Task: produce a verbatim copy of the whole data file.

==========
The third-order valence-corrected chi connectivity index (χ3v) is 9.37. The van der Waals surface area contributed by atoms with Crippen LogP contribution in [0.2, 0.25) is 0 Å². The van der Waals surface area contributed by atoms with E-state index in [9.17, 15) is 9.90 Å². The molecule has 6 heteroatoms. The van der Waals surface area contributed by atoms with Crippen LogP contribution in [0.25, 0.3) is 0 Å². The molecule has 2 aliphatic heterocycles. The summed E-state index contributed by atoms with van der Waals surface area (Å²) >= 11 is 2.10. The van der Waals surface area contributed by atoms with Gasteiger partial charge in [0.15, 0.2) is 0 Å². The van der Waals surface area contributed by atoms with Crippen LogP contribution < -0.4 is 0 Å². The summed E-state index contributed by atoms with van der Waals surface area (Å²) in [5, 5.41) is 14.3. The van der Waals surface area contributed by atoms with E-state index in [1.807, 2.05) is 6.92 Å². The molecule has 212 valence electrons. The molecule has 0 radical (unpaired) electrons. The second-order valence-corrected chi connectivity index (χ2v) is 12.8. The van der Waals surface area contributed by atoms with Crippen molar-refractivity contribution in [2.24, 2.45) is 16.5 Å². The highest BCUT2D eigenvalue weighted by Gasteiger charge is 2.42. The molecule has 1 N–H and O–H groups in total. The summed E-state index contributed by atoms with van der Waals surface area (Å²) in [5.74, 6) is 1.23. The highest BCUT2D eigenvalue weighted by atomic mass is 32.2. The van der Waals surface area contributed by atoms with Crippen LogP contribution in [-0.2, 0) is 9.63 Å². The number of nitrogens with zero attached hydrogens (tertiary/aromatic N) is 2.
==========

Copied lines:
The third-order valence-corrected chi connectivity index (χ3v) is 9.37. The van der Waals surface area contributed by atoms with Crippen LogP contribution in [0.2, 0.25) is 0 Å². The van der Waals surface area contributed by atoms with E-state index in [9.17, 15) is 9.90 Å². The molecule has 6 heteroatoms. The van der Waals surface area contributed by atoms with Crippen LogP contribution in [0.25, 0.3) is 0 Å². The molecule has 2 aliphatic heterocycles. The summed E-state index contributed by atoms with van der Waals surface area (Å²) >= 11 is 2.10. The van der Waals surface area contributed by atoms with Gasteiger partial charge in [0.15, 0.2) is 0 Å². The van der Waals surface area contributed by atoms with Crippen LogP contribution < -0.4 is 0 Å². The summed E-state index contributed by atoms with van der Waals surface area (Å²) in [5, 5.41) is 14.3. The van der Waals surface area contributed by atoms with E-state index in [1.807, 2.05) is 6.92 Å². The molecule has 212 valence electrons. The molecule has 0 radical (unpaired) electrons. The second-order valence-corrected chi connectivity index (χ2v) is 12.8. The van der Waals surface area contributed by atoms with Crippen molar-refractivity contribution in [2.24, 2.45) is 16.5 Å². The highest BCUT2D eigenvalue weighted by Gasteiger charge is 2.42. The molecule has 1 N–H and O–H groups in total. The summed E-state index contributed by atoms with van der Waals surface area (Å²) in [5.74, 6) is 1.23. The highest BCUT2D eigenvalue weighted by atomic mass is 32.2. The van der Waals surface area contributed by atoms with Crippen LogP contribution in [-0.2, 0) is 9.63 Å². The number of nitrogens with zero attached hydrogens (tertiary/aromatic N) is 2.